Review: ‘In The Tall Grass’ Keeps Getting Lost In The Weeds…Over And Over

Netflix’s foray into Stephen King adaptations continues with
In The Tall Grass, which was a
collaboration between the horror legend and his son Joe Hill. Becky (Laysla De
Oliveria) and Cal (Avery Whitted) DeMuth are two siblings that are driving cross
country to San Diego. Becky is pregnant and planning on giving her baby up for
adoption in San Diego and Cal is tagging along for some strong morale support.
When a bout of nausea strikes Becky, Cal pulls over next to a field of
tall grass so she can throw up. From inside the grass the two siblings hear a
boy named Tobin Humboldt (Will Buie Jr.) saying he’s lost and calling out for
help. Heroically they both decide that the best course of action would be to absentmindedly
race into the field to find him and help get him out.
The two of them quickly get separated and as the day wears
on and they can’t seem to manage to find each other…or a way out. The DeMuth siblings
begin to sense that something sinister is going on in the field. The field
seems to be distorting their senses – changing their locations and perceptions
of how close they are to each other. Cal does eventually find Tobin, while
Tobin’s father Ross (Patrick Wilson) stumbles upon Becky. Needless to say, when
strangers approach you while you’re aimlessly wandering in a giant field seemingly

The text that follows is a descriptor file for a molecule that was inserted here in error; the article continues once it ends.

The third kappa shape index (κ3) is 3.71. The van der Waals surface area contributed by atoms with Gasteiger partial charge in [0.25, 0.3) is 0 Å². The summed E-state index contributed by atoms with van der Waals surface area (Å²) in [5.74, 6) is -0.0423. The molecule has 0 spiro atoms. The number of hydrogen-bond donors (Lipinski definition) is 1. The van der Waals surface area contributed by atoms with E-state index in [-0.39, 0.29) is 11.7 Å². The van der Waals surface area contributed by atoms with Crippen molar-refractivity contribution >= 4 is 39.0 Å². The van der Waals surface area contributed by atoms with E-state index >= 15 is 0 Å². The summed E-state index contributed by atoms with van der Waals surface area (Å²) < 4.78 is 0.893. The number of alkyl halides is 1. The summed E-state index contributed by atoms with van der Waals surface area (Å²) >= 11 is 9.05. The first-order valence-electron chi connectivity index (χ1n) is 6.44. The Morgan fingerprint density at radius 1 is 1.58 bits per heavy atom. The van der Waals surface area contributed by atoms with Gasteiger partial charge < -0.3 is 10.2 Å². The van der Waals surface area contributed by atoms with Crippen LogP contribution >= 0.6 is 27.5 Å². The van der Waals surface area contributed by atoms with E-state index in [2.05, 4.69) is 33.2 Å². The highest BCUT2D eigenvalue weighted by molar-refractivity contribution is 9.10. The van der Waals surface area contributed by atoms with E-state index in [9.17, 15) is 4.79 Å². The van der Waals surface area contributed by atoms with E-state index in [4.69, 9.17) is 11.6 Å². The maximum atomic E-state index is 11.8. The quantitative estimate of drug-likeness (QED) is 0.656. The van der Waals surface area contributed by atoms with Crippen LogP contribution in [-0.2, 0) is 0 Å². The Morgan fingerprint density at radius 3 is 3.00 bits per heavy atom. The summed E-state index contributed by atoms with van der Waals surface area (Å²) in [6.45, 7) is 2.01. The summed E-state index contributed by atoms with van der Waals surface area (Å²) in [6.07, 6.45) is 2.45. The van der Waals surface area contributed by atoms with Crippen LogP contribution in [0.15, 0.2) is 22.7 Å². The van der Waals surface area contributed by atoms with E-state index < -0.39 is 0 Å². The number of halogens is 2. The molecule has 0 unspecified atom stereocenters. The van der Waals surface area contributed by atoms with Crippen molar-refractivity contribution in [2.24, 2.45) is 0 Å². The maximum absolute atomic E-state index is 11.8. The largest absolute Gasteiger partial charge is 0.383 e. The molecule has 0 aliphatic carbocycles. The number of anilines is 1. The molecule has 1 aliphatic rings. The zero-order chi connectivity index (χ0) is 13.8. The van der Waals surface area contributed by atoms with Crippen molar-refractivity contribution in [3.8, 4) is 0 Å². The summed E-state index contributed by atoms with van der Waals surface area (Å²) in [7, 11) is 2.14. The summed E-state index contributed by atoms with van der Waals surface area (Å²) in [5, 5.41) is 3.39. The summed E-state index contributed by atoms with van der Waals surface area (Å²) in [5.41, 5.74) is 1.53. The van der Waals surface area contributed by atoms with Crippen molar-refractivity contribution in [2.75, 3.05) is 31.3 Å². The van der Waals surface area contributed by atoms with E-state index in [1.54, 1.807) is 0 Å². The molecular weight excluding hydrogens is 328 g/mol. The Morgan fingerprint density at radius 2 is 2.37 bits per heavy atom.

in the middle of nowhere, be cautious. Luckily for the DeMuths, Becky’s old
fling Travis (Harrison Gilbertson) comes to try and rescue them – all he has to
do is find them.


In The Tall Grass
is a novella that is roughly 60 pages long. About 20 minutes into the film a
good 75% of the source material had already been shown. That’s approximately the
first of many times where the film goes off the rails. Books are usually better
than their film counterparts, and a lot of time that has to do with sheer numbers
– films have a limited runtime to get through the most important aspects and
tell you a (hopefully) coherent story. In this case, with In The Tall Grass being as short as it is, there was ample opportunity
to really capture the novella. The ability to fit in many little interesting
details the book provided was there, and for some reason writer/director
Vincenzo Natali left out numerous aspects that really added to the story.
That being said, there are some redeeming qualities to In The Tall Grass. The first is Patrick
Wilson’s performance. His portrayal is fantastic – with a creepy monotone
delivery that gives you the chills. Wilson manages to showcase a character as
both friendly yet menacing at the same time. Natali does a great job of providing
camera angles and close ups to really show the claustrophobia that the main
characters are feeling as they are racing through the grass. The cinematography
is superb, with the grass and colors really popping off the screen. However, no
matter how good a film may look, you can’t really polish a turd. I had high
hopes for In The Tall Grass and was
severely disappointed with the absurd direction Natali took the film. In The Tall Grass would have been much
better suited as an episode of the Twilight
Zone
than this 90-minute mess we received. Go ahead and skip this one and just
read the novella instead – it will take just about the same amount of time and one is a
far superior product.
Rating: 1.5 out of 5

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